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Comment: Can't say I love it *yet*. (Score 1) 105

by jcr (#49515131) Attached to: Swift Tops List of Most-Loved Languages and Tech

Coming from many years of Obj-C development, I can acknowledge several ways in which Swift is superior, but the learning curve is somewhat steeper than the transition from C to Objective-C was.

Aside from the language itself, Swift playgrounds are wonderful. We're getting closer all the time to a Smalltalk way of writing code.

-jcr

Comment: Re:Water- we dump it on the ground (Score 1) 573

by sootman (#49513301) Attached to: William Shatner Proposes $30 Billion Water Pipeline To California

> It is not a very plausible solution for agricultural use-- too
> expensive. Do you realize that those people take the water
> and just dump it on the ground?

HA! I *wish* they would just dump it on the ground. I've driven by farms in the valley where gigantic sprayers are just launching it all high into the air, and a good amount of it evaporates before it even has a chance to hit the ground.

+ - Automakers to gearheads: Stop repairing cars->

Submitted by Mr_Blank
Mr_Blank (172031) writes "Automakers are supporting provisions in copyright law that could prohibit home mechanics and car enthusiasts from repairing and modifying their own vehicles. In comments filed with a federal agency that will determine whether tinkering with a car constitutes a copyright violation, OEMs and their main lobbying organization say cars have become too complex and dangerous for consumers and third parties to handle. The dispute arises from a section of the Digital Millennium Copyright Act that no one thought could apply to vehicles when it was signed into law in 1998. But now, in an era where cars are rolling computing platforms, the U.S. Copyright Office is examining whether provisions of the law that protect intellectual property should prohibit people from modifying and tuning their cars."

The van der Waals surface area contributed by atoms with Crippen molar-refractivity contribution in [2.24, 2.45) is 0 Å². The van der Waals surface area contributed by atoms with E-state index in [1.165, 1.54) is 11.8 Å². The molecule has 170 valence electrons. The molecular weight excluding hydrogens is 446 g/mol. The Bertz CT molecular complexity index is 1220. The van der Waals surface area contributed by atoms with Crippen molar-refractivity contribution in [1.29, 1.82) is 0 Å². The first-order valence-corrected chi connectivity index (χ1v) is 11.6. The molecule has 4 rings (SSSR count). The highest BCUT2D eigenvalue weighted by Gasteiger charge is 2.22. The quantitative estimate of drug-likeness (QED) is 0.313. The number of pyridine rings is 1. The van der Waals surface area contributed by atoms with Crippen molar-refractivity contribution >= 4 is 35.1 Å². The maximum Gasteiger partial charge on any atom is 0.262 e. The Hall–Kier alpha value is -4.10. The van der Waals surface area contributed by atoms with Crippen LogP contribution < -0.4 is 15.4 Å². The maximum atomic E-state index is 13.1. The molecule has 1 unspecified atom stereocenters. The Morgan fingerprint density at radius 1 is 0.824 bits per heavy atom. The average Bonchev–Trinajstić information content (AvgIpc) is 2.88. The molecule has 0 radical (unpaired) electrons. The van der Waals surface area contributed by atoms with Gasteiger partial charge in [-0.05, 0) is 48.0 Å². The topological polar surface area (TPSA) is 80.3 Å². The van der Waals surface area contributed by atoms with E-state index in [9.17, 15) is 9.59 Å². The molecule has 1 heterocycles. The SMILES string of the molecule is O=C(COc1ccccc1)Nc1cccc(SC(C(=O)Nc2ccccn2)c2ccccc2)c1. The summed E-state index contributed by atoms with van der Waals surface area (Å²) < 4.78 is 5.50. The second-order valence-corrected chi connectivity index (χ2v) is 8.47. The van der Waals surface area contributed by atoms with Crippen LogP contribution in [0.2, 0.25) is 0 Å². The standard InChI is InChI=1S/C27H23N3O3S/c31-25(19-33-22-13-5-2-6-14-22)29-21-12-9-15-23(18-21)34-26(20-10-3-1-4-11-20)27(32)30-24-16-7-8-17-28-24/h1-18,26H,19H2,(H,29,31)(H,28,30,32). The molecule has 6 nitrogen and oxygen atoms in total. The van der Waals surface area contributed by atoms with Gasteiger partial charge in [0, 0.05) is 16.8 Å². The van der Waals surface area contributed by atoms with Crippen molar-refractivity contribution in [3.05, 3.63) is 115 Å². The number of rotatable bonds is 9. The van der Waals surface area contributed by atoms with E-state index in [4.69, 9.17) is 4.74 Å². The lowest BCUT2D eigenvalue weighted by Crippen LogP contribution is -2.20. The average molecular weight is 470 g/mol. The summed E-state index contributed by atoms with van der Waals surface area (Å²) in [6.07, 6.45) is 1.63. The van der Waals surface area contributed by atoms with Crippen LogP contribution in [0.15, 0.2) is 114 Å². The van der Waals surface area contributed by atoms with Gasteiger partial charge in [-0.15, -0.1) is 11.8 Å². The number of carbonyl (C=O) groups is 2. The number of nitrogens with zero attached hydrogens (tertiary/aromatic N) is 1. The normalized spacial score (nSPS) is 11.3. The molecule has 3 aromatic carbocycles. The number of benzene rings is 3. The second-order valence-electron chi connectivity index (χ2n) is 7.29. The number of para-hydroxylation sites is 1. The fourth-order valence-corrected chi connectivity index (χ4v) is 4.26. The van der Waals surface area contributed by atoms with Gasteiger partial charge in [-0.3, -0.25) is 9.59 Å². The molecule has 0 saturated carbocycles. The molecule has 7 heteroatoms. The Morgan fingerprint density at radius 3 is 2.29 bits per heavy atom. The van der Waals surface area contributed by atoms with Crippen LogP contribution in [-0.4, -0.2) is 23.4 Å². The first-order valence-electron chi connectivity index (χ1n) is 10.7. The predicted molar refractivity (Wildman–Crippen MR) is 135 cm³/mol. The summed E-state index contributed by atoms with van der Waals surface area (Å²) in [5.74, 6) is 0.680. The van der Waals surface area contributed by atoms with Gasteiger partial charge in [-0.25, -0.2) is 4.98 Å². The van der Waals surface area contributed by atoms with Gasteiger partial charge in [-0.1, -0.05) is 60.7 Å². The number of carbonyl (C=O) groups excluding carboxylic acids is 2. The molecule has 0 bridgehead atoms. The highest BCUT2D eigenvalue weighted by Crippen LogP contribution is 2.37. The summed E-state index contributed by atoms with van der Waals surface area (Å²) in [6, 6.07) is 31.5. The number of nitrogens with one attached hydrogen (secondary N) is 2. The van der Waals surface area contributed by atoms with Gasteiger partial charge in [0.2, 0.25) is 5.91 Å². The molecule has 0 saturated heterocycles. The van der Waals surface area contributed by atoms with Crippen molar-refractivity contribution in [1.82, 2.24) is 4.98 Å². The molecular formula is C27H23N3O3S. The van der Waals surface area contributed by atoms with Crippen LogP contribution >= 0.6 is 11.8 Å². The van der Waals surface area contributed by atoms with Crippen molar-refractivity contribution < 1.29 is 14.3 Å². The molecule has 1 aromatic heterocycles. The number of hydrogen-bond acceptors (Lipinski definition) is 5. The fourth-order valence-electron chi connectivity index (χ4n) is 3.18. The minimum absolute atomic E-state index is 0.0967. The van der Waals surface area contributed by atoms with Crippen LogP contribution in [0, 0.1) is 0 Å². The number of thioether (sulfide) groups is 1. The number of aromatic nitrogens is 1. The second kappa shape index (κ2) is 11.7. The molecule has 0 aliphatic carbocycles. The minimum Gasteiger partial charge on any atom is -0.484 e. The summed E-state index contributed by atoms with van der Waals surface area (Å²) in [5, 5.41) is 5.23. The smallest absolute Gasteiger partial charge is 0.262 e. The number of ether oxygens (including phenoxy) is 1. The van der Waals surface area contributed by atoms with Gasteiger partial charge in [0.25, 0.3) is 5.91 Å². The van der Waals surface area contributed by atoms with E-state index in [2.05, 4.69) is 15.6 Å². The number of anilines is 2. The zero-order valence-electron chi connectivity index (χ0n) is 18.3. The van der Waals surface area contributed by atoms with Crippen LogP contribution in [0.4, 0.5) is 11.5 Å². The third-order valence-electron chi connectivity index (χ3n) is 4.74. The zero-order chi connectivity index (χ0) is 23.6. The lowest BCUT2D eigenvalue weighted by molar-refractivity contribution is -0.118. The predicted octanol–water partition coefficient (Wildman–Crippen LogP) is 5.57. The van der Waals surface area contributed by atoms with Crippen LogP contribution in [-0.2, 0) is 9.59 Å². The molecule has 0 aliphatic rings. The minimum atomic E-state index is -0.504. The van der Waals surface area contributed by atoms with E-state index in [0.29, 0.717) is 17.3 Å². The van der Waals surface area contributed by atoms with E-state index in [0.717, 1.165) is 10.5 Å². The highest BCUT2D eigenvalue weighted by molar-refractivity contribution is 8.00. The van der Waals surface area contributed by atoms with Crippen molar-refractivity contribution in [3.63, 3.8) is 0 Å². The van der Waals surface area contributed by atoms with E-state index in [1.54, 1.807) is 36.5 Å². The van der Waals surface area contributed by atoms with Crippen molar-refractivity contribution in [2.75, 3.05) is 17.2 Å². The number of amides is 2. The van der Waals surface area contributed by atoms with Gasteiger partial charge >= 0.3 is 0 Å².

Link to Original Source

Comment: Isn't California right next to water? (Score 1) 573

by guruevi (#49511811) Attached to: William Shatner Proposes $30 Billion Water Pipeline To California

All you need is a solar powered project to convert sea water into potable water. I'm pretty sure $30B will go a long way to set up several projects all along it's coast. Also, converting current pipes from metals to plastic so your sewage systems etc can handle a little bit of salt water, then you don't need to flush with clean water and it's a lot healthier (salt water is inhospitable to a lot of bacteria)

Comment: Re:I guess he crossed the wrong people (Score 1) 313

by guruevi (#49511669) Attached to: Columbia University Doctors Ask For Dr. Mehmet Oz's Dismissal

We do alter the genetic material in 'traditional' artificial selection and given the current genetic sequencing methods, we could definitely demonstrate the pathway we'd have taken if we were doing it 'slowly'. But if a crop takes ~6m to become mature enough to reproduce, we'd easily take decades for a simple mutation. Doing it in a lab allows us to skip some steps but you get the same end result.

I don't agree with the patents but AFAIK none of our food is patented nor could it be. I think gene patenting has been completely struck down recently. Yes, there has been research in a terminator gene and it made big headlines a decade ago but further research proved that nature has a way of overcoming these artificial limitations. There is currently no crop outside of a lab that cannot reproduce itself (besides dessert banana's, but that limitation has been around for about a hundred years).